neither the shape of the device itself nor the diagnostic test is
important to the foldable carton of the present invention.
In the single chamber embodiment, the height of the foldable carton of the
present invention is dependent upon a plurality of factors, such as the
number and thickness of the test devices contained within the diagnostic
test kit (foldable carton), the quantity and size of the chemical reagent
containers that are secured to a foldable rack affixed to the cover panel,
and the presence and amount of disposable items. The actual number of
chemically impregnated test devices contained within the foldable carton
of this invention is dependent upon the size of the carton, the thickness
of the devices, their shelf life and the needs of the customer. Typically,
diagnostic test kits provide from 1-500 tests/kit (carton) depending upon
the test. Although the foldable carton of the present invention is capable
of dispensing from 1-500 test devices merely by adjusting the carton's
height, it is preferred that the foldable carton dispense from 5-100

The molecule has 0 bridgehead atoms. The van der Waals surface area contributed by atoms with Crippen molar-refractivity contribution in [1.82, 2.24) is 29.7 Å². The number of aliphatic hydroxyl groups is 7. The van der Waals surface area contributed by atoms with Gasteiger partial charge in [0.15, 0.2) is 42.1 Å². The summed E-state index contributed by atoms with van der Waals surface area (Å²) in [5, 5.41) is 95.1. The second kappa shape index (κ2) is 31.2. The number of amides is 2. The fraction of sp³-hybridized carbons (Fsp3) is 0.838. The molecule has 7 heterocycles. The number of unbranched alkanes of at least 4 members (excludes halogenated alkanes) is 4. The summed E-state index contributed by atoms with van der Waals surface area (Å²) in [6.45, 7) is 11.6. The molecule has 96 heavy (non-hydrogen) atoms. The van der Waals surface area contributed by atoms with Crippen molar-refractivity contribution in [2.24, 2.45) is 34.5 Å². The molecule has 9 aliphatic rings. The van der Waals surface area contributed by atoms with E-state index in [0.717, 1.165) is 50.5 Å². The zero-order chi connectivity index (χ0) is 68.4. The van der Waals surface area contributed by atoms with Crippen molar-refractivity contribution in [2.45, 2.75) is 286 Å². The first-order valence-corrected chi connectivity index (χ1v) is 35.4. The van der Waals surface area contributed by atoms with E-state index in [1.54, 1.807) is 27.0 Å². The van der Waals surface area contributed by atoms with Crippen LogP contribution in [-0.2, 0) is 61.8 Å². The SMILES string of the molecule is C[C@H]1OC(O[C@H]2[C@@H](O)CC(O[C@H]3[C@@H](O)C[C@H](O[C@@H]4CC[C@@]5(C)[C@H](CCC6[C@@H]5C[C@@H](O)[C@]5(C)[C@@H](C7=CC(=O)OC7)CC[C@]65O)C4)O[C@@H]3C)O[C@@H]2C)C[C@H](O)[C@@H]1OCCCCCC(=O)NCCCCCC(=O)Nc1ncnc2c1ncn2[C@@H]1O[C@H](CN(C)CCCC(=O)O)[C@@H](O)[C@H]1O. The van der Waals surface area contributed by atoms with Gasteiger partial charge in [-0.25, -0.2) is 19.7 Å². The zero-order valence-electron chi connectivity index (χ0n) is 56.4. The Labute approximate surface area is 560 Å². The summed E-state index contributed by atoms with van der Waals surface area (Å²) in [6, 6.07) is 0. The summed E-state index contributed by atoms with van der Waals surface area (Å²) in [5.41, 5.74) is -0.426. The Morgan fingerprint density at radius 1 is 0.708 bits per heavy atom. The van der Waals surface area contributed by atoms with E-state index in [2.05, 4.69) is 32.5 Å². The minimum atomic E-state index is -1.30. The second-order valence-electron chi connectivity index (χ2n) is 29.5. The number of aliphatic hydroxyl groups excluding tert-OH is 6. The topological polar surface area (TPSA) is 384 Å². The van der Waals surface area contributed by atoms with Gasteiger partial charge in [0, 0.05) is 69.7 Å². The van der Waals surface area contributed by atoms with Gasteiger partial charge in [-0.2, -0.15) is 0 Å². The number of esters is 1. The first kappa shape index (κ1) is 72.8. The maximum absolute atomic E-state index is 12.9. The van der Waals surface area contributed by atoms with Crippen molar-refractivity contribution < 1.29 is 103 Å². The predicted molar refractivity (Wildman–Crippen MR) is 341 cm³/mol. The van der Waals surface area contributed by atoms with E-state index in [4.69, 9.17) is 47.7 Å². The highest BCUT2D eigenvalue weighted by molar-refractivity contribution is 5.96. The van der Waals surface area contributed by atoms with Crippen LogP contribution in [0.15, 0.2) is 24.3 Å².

chemically impregnated test devices. In this embodiment, a directional
insert or printed pamphlet is also included. Preferably, it lay on the top
of the test devices.
In another embodiment, the foldable carton of the present invention has two
inner chambers, the device chamber, as already described, and optionally a
disposable chamber for storing and providing any ancillary disposable
items that are used in obtaining and/or handling the sample for analysis.
The height of the disposables chamber varies depending upon the size of
the enclosed disposable items. For tall items such as sterile culture
swabs, pipettors and the like, the height of the disposables chamber is
less than but substantially near the height of the foldable carton. The
disposables chamber is positioned either along side or behind the device